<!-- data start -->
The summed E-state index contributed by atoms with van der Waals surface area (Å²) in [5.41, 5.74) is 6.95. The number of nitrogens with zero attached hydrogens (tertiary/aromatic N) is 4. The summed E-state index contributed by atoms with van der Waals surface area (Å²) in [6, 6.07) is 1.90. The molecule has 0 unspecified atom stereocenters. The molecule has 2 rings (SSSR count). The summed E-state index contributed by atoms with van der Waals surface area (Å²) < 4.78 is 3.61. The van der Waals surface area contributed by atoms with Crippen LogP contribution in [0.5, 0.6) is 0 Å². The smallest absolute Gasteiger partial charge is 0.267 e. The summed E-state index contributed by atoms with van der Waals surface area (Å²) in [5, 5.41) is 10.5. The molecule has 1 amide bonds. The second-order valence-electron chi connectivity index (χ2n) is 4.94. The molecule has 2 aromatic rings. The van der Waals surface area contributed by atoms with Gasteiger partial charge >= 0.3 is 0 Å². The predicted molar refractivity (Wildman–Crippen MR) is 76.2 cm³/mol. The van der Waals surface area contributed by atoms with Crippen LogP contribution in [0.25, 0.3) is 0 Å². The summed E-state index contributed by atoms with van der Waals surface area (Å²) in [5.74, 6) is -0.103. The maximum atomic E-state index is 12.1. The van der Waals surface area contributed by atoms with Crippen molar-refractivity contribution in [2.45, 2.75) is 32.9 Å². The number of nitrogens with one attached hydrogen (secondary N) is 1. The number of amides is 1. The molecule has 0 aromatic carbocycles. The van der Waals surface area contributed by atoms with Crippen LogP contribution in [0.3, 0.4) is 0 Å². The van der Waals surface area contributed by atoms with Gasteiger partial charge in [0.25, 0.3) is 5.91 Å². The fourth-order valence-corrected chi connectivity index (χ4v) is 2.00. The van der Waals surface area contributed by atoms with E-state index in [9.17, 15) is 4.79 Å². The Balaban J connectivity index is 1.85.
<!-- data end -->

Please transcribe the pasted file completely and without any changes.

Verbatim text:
The summed E-state index contributed by atoms with van der Waals surface area (Å²) in [5.41, 5.74) is 6.95. The number of nitrogens with zero attached hydrogens (tertiary/aromatic N) is 4. The summed E-state index contributed by atoms with van der Waals surface area (Å²) in [6, 6.07) is 1.90. The molecule has 0 unspecified atom stereocenters. The molecule has 2 rings (SSSR count). The summed E-state index contributed by atoms with van der Waals surface area (Å²) < 4.78 is 3.61. The van der Waals surface area contributed by atoms with Crippen LogP contribution in [0.5, 0.6) is 0 Å². The smallest absolute Gasteiger partial charge is 0.267 e. The summed E-state index contributed by atoms with van der Waals surface area (Å²) in [5, 5.41) is 10.5. The molecule has 1 amide bonds. The second-order valence-electron chi connectivity index (χ2n) is 4.94. The molecule has 2 aromatic rings. The van der Waals surface area contributed by atoms with Gasteiger partial charge >= 0.3 is 0 Å². The predicted molar refractivity (Wildman–Crippen MR) is 76.2 cm³/mol. The van der Waals surface area contributed by atoms with Crippen LogP contribution in [0.25, 0.3) is 0 Å². The summed E-state index contributed by atoms with van der Waals surface area (Å²) in [5.74, 6) is -0.103. The maximum atomic E-state index is 12.1. The van der Waals surface area contributed by atoms with Crippen molar-refractivity contribution in [2.45, 2.75) is 32.9 Å². The number of nitrogens with one attached hydrogen (secondary N) is 1. The number of amides is 1. The molecule has 0 aromatic carbocycles. The van der Waals surface area contributed by atoms with Crippen LogP contribution in [0.3, 0.4) is 0 Å². The van der Waals surface area contributed by atoms with Gasteiger partial charge in [0.25, 0.3) is 5.91 Å². The fourth-order valence-corrected chi connectivity index (χ4v) is 2.00. The van der Waals surface area contributed by atoms with E-state index in [9.17, 15) is 4.79 Å². The Balaban J connectivity index is 1.85.